Eloise Anderson is the Claremont Institute’s Director of the Program for the American Family. Ms. Anderson has been director of social services first in the state of Wisconsin and most recently in California.
Eloise Anderson is nationally and internationally cited as a champion of welfare reform across the United States. She was named by the leadership of the U.S. House of Representatives to the National Advisory Board on Welfare Indicators and was honored with the 1996 National Governors’ Association award for outstanding state official.
Ms. Anderson was appointed to her previous post by former Governor Pete Wilson in 1992. As head of the nation’s largest welfare system, she had to cope with a system that consumes one quarter of all the money spent nationwide on welfare, a soaring out-of-wedlock birthrate, and a teen pregnancy rate higher than any other state. She demanded that parents be accountable to their children by ensuring that kids attend school and be immunized as a condition of receiving aid.
Ms. Anderson also dramatically turned public opinion around regarding the destructiveness of AFDC and led the way in crafting California’s new welfare reform program, CalWORKs. Her view that the state’s 58 counties be empowered to design what is best for their local communities is now a centerpiece of the Golden State’s innovative approach to welfare delivery.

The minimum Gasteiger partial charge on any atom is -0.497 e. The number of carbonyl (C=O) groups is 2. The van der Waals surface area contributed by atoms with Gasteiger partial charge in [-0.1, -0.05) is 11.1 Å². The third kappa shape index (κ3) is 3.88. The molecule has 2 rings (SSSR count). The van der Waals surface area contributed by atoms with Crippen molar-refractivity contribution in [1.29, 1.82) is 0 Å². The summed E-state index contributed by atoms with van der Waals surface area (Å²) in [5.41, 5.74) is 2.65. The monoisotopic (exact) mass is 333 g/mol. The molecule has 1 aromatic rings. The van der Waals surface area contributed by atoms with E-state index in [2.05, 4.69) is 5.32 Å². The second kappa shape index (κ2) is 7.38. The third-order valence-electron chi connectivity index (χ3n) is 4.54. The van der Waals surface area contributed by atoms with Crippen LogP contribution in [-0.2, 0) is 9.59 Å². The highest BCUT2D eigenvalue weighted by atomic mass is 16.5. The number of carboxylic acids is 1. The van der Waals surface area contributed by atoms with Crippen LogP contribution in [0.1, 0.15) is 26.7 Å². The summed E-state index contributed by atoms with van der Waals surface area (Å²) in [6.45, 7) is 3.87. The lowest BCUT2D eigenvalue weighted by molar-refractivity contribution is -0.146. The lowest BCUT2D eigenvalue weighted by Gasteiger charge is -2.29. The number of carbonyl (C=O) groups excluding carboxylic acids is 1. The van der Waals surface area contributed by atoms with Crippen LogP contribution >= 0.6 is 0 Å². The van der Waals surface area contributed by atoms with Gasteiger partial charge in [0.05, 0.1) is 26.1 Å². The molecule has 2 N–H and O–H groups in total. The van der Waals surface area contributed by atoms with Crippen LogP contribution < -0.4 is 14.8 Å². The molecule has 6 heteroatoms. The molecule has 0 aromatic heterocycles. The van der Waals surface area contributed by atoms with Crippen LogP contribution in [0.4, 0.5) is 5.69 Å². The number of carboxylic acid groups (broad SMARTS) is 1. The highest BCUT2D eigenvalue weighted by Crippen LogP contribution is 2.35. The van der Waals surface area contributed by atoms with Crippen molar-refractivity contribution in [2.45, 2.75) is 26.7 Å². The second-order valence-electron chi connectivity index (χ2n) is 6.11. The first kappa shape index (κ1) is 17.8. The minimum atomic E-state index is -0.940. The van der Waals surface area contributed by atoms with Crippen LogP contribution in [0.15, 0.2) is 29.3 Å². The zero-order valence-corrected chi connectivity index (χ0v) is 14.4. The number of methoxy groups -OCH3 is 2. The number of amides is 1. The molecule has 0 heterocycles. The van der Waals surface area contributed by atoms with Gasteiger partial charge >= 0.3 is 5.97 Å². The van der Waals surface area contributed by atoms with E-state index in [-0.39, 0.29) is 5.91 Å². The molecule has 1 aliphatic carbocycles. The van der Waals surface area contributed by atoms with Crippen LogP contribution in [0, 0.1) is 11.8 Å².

Her candid, thought-provoking ideas on welfare reform, child welfare, and other prominent social issues have made her one of the most respected and sought after public officials in the nation. She has been featured on 60 Minutes, NBC Nightly News with Tom Brokaw, Lehrer News Hour, the British Broadcasting Company (BBC), and interviewed by the Foreign Press Association. She has also been profiled in The Wall Street Journal, Washington Post, Los Angeles Times, Mirabella Magazine, and The Weekly Standard.
Under former Governor Wilson, Eloise Anderson directed the operations of a department with 4,200 employees and a budget of nearly $18 billion. She was responsible for implementing a wide range of federal and state laws and setting administrative policy regarding welfare grant levels and benefits, community care licensing standards, disability evaluation determination, and child welfare services. She oversaw such diverse programs as child support enforcement, foster care, adoptions, child abuse prevention, child care, refugee support, emergency assistance, and special services to the aged, blind and deaf individuals.